In the past year or so, companies have adapted to post-pandemic hybrid work, with knowledge workers gradually returning to the office after working almost exclusively from home for many months, during which time they were key to driving a increase in sales of smart home devices. a study has revealed.
the Plume IQ Smart Home Market Report from the provider of personalized communications services, which recently signed agreements with leading service providers such as Virgin Media, analyzed anonymized and aggregated data from a representative sample of the 41 million homes managed by the Plume Cloud in the US, Europe and Japan, comparing the periods from January to June 2021 with that from January to June 2022.
One of the key trends revealed was that home tech users’ growing appetite for Internet of Things (IoT) and smart home technologies shows no signs of slowing down. The study found that globally, the average number of connected devices per household stood at 17.1 at the end of June 2022, up 10% compared to the same period a year earlier.
Europe showed the biggest change, with the average number of connected devices per Plume household increasing by 13% to 17.4. Plume-powered homes in the US were found to have the highest penetration of connected devices to date, averaging 20.2 per home.
With up to 10% more devices in Plume-enabled households, there was an upward trend (11%) in data consumption on the Plume Cloud. However, the largest decrease in data consumption was seen in sports bikes, down 23%, likely reflecting a change in consumer behaviour, with people returning to the office and exercising outdoors or in the gym as they adjust to the post-pandemic world. hybrid job.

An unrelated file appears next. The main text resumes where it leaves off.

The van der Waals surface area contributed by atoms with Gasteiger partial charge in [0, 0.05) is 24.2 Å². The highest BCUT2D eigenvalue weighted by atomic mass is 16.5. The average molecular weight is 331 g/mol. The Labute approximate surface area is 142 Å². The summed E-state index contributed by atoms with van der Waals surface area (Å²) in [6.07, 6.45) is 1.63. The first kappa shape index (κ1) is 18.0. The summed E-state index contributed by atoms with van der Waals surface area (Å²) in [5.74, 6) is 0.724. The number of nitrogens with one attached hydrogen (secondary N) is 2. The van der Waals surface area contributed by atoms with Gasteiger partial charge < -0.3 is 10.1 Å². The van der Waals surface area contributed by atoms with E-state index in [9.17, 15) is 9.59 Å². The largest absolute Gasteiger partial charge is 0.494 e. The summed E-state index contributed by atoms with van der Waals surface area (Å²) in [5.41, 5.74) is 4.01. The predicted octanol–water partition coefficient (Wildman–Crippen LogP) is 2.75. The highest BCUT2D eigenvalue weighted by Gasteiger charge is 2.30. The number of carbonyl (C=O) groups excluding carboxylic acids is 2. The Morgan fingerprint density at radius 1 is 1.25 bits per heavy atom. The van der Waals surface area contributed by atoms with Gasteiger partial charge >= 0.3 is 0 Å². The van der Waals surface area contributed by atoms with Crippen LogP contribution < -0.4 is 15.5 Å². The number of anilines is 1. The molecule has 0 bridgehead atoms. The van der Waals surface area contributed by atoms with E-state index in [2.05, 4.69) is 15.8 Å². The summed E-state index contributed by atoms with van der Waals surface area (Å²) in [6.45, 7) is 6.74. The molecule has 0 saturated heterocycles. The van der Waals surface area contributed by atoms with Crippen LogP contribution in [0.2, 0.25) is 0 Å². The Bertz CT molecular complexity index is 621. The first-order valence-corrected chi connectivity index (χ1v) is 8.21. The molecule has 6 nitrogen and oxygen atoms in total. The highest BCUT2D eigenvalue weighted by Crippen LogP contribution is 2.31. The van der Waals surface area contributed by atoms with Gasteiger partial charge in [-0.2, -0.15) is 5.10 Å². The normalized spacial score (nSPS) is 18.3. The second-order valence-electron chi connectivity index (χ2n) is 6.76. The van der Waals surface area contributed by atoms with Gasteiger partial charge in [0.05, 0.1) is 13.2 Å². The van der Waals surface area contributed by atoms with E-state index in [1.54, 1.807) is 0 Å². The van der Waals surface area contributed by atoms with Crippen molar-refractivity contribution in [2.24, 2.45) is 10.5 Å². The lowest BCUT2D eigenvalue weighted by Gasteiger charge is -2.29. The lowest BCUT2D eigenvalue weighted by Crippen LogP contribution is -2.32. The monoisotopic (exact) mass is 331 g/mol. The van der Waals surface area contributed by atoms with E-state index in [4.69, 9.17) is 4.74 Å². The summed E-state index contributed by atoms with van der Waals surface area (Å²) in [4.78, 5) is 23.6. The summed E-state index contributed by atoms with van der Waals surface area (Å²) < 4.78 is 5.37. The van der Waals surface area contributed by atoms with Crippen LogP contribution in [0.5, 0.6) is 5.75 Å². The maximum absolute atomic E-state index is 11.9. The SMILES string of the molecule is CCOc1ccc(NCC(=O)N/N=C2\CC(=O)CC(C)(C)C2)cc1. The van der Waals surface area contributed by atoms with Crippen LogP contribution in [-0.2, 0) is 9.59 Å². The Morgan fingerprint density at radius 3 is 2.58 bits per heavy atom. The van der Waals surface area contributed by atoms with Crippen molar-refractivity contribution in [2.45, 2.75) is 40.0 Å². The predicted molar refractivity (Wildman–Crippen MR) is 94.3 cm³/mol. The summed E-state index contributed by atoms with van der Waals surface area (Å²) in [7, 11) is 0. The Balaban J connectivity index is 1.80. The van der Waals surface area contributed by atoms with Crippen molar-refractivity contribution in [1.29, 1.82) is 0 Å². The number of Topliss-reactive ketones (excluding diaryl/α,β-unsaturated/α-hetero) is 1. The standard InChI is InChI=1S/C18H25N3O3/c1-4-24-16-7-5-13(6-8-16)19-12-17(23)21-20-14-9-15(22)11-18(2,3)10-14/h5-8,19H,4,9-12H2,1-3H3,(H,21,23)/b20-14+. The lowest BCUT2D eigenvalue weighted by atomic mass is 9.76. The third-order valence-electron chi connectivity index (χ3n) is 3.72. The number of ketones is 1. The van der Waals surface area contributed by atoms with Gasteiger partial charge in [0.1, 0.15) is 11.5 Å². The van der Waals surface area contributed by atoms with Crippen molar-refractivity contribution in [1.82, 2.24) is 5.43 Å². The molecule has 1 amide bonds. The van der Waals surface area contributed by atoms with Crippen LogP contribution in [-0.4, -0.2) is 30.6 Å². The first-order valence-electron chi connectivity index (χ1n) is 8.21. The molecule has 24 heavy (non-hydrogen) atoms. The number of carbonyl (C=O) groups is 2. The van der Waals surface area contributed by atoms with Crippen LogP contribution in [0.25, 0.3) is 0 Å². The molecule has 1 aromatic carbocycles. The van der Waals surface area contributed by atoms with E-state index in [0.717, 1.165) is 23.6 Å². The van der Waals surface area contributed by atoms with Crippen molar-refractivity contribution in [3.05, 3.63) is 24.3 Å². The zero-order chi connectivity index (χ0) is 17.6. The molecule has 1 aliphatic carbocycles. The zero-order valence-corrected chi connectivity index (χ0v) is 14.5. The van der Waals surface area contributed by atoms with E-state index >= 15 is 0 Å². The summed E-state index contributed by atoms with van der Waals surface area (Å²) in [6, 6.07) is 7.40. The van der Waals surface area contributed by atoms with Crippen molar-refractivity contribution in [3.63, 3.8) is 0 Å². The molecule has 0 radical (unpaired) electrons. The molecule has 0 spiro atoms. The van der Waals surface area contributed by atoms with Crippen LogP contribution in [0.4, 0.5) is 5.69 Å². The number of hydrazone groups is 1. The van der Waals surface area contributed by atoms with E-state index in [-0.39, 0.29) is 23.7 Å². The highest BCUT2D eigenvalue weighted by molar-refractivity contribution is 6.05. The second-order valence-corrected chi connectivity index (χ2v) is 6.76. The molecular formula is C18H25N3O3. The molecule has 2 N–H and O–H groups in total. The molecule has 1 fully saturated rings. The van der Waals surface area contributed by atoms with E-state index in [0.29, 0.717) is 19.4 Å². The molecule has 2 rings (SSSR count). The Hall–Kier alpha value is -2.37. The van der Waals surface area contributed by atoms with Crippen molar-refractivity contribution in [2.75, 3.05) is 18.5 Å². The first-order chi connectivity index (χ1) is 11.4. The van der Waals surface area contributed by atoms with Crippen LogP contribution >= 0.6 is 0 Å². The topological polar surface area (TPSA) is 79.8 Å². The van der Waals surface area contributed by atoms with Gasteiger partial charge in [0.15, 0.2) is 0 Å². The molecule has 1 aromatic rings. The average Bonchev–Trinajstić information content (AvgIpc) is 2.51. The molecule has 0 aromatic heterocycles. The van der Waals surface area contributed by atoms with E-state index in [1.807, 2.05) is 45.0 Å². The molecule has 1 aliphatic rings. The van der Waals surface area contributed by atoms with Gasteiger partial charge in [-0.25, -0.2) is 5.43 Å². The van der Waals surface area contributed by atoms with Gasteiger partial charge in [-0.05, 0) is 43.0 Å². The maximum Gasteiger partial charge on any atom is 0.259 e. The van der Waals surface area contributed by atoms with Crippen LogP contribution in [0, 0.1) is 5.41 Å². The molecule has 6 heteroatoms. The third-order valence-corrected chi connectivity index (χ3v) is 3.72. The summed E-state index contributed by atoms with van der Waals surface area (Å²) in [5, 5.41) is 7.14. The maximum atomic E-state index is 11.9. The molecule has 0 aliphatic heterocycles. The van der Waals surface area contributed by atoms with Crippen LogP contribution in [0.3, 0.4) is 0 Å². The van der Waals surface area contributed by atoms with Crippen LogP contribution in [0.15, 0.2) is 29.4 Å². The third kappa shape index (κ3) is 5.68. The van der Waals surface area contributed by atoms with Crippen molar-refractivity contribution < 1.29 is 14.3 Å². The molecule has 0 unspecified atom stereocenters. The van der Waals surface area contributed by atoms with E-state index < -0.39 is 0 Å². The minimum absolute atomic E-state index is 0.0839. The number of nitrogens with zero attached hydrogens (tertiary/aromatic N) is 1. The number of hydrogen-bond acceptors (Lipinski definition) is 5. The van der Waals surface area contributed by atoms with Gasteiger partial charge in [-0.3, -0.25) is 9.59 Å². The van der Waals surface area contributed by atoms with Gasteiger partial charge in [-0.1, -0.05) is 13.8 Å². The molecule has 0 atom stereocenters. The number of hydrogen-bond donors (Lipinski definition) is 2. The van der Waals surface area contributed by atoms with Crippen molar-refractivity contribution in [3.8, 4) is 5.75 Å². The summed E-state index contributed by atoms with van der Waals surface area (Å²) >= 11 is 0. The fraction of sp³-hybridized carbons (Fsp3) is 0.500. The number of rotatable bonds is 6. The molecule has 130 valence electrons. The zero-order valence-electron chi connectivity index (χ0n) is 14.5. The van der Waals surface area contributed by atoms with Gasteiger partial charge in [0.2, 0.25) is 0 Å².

“The Plume data reflects two interesting periods: the first half of 2021, when consumers were gradually emerging from the pandemic restrictions that had kept them confined to their homes, and the first half of 2022, when people began to return to the world. . Despite the radically different circumstances, it is clear that smart homes and IoT devices remain very important to our connected lifestyles,” said Todd Grantham, Plume’s chief marketing officer, commenting on the research.
In addition to the large growth in device volumes, the study also found an increase in device types. Smartphones remain the most popular device in Plume-enabled households, averaging more than six per household across all locations, including “guest” devices that can access the network.
According to the Plume Brand Index, which measures the level of loyalty of smart home users, Apple products dominated device brand loyalty, with “presence” (defined as one or more devices of the same brand ) in more households and in households that Plume considers to be “brand-dedicated” (i.e., five or more devices of the same brand) or “brand-obsessed” (with 10 or more devices of the same brand).
In terms of percentage change over the two periods, Plume noted that there have been stronger gains in the “devotion” and “obsession” categories. Apple saw a 24% increase in households with 10 or more devices, and Samsung and Amazon followed suit with 17% and 18% respectively, illustrating, Plume said, the comparative strength of the iOS device ecosystem.
Another key trend identified by Plume was the growth in the average number of cyberthreats blocked. The study found that globally, the average number of cyber threats Plume had blocked increased significantly (51%) during the first half of the year. The category of threats that grew the most was botnets, with blocked threats increasing by 84%, followed by malware with a 58% increase, and spyware and adware with a 40% growth. Plume speculated that these patterns may be the result of the conflict in Ukraine.